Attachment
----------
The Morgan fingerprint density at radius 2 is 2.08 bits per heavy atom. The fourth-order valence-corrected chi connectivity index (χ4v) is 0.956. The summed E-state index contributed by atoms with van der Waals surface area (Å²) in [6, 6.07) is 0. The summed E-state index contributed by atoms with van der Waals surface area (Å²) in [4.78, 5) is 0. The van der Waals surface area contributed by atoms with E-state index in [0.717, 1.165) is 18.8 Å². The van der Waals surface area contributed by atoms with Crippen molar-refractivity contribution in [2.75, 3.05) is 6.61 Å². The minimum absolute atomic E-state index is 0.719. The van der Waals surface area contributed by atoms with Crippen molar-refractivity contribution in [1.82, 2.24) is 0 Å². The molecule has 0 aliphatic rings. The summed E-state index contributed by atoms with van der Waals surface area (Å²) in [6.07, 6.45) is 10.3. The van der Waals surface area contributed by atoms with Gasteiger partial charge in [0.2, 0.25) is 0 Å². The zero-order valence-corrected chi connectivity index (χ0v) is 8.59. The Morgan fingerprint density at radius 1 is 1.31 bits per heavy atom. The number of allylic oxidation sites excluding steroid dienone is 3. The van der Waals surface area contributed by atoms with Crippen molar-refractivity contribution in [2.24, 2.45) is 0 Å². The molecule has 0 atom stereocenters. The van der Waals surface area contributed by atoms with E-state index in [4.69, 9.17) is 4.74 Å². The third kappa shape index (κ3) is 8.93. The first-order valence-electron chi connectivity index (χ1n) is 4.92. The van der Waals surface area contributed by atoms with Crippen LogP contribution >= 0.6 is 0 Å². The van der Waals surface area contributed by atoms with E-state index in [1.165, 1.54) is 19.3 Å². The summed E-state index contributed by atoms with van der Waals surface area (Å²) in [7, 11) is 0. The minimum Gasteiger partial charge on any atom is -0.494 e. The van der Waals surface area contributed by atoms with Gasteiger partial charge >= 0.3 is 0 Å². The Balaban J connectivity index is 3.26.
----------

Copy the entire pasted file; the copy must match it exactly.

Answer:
The Morgan fingerprint density at radius 2 is 2.08 bits per heavy atom. The fourth-order valence-corrected chi connectivity index (χ4v) is 0.956. The summed E-state index contributed by atoms with van der Waals surface area (Å²) in [6, 6.07) is 0. The summed E-state index contributed by atoms with van der Waals surface area (Å²) in [4.78, 5) is 0. The van der Waals surface area contributed by atoms with E-state index in [0.717, 1.165) is 18.8 Å². The van der Waals surface area contributed by atoms with Crippen molar-refractivity contribution in [2.75, 3.05) is 6.61 Å². The minimum absolute atomic E-state index is 0.719. The van der Waals surface area contributed by atoms with Crippen molar-refractivity contribution in [1.82, 2.24) is 0 Å². The molecule has 0 aliphatic rings. The summed E-state index contributed by atoms with van der Waals surface area (Å²) in [6.07, 6.45) is 10.3. The van der Waals surface area contributed by atoms with Gasteiger partial charge in [0.2, 0.25) is 0 Å². The zero-order valence-corrected chi connectivity index (χ0v) is 8.59. The Morgan fingerprint density at radius 1 is 1.31 bits per heavy atom. The number of allylic oxidation sites excluding steroid dienone is 3. The van der Waals surface area contributed by atoms with Crippen molar-refractivity contribution in [2.24, 2.45) is 0 Å². The molecule has 0 atom stereocenters. The van der Waals surface area contributed by atoms with E-state index in [4.69, 9.17) is 4.74 Å². The third kappa shape index (κ3) is 8.93. The first-order valence-electron chi connectivity index (χ1n) is 4.92. The van der Waals surface area contributed by atoms with Crippen LogP contribution >= 0.6 is 0 Å². The van der Waals surface area contributed by atoms with E-state index in [1.165, 1.54) is 19.3 Å². The summed E-state index contributed by atoms with van der Waals surface area (Å²) in [7, 11) is 0. The minimum Gasteiger partial charge on any atom is -0.494 e. The van der Waals surface area contributed by atoms with Gasteiger partial charge >= 0.3 is 0 Å². The Balaban J connectivity index is 3.26.